Tower Records founder still not singing digital tune

Tower Records founder Russ Solomon was on hand last March when the 30-foot neon sign above the landmark Watt Avenue store – the first outlet in what grew into a global chain – came down.

Russ Solomon remains cheerfully old-school, running a brick-and-mortar record store in an age of digital downloads.

But even Solomon, the self-described “eternal optimist” who founded Sacramento’s legendary Tower Records, acknowledges some doubts about the future of record stores. In a rare public appearance Sunday night, he indicated that R5 Records Video, the store he founded as an unofficial successor to Tower, is still trying to find its footing. He said he hopes – but isn’t sure – that record stores can coexist with downloading.

“Maybe I’m believing in something that’s drifting away,” Solomon told a Sacramento audience.

The 84-year-old Solomon captivated an overflow crowd at Time Tested Books in midtown Sacramento with stories of the rise and fall of Tower and candid talk about the state of the music business.

Above all, he lamented the fact that big record stores are a thing of the past, supplanted by the Internet, big-box discounters and a sprinkling of independent stores like R5.

“It is a missing cultural thing,” he said.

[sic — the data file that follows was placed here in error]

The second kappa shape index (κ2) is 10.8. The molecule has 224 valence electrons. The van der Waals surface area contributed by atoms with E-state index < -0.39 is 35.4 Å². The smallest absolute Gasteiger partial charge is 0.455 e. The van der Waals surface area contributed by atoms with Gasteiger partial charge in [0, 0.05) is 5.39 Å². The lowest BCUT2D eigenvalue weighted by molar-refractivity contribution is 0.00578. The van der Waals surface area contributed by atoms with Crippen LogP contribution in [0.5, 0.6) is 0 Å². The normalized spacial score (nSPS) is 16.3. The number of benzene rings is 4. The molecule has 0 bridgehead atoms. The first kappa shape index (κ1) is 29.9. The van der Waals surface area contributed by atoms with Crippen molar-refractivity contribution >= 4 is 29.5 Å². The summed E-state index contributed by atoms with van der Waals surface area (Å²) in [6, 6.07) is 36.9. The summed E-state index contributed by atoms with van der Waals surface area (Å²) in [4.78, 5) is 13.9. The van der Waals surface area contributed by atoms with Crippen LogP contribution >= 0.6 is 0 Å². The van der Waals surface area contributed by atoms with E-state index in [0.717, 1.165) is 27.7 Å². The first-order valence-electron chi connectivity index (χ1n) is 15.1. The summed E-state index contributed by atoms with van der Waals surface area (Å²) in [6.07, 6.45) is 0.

Solomon opened R5 in 2007, less than a year after Tower went out of business, at one of Tower’s flagship locations – the store at Broadway and Land Park Drive. The store is across the street from the Tower Theatre, which housed the drugstore where Tower began.

“Now if I can only make it work,” he said.

In an interview afterward, he said, “R5’s doing OK. The record business today is tough. We’ve got our heads above water.”

He said he expects to keep the store going even as the recession has made things more difficult.

R5 operates a Web site, but its focus is to draw people into the store. There’s no e-commerce, no downloads.

“I don’t know how to download and I’m not going to learn, either,” Solomon told the audience.

He said his store appeals to “the collector mentality,” the idea that consumers want to own the physical product instead of just a digital version. But he said “it’s a good question” whether physical sales can thrive in an era increasingly dominated by downloading.

The short-term outlook isn’t great, judging by national data. Sales of physical CDs dropped 21 percent through the first eight months of last year, according to Wall Street credit-rating firm Fitch Ratings. Digital album sales rose 18 percent during the same period and accounted for one of every five albums sold.

Tower was among the most spectacular victims of the rush to the Internet. Once a $1 billion-a-year global chain, it was unable to compete against a host of competitors that emerged in the mid- and late 1990s, including the Internet and big-box stores. It went out of business in December 2006 following a bankruptcy liquidation.

Yet Solomon said Tower contributed to its downfall by borrowing tens of millions of dollars it couldn’t repay.

“We borrowed too much money,” he said.

Much of the borrowed money was plowed into expensive overseas stores, including a five-story building in Buenos Aires that failed miserably, he said. The store generated only $100,000 a month in sales, one-tenth of what was expected, he said.

Solomon’s 90-minute talk, the inaugural event of the Sacramento Living Library series, was moderated by David Watts Barton, a former Bee staff writer who is editor of the online news service Sacramento Press.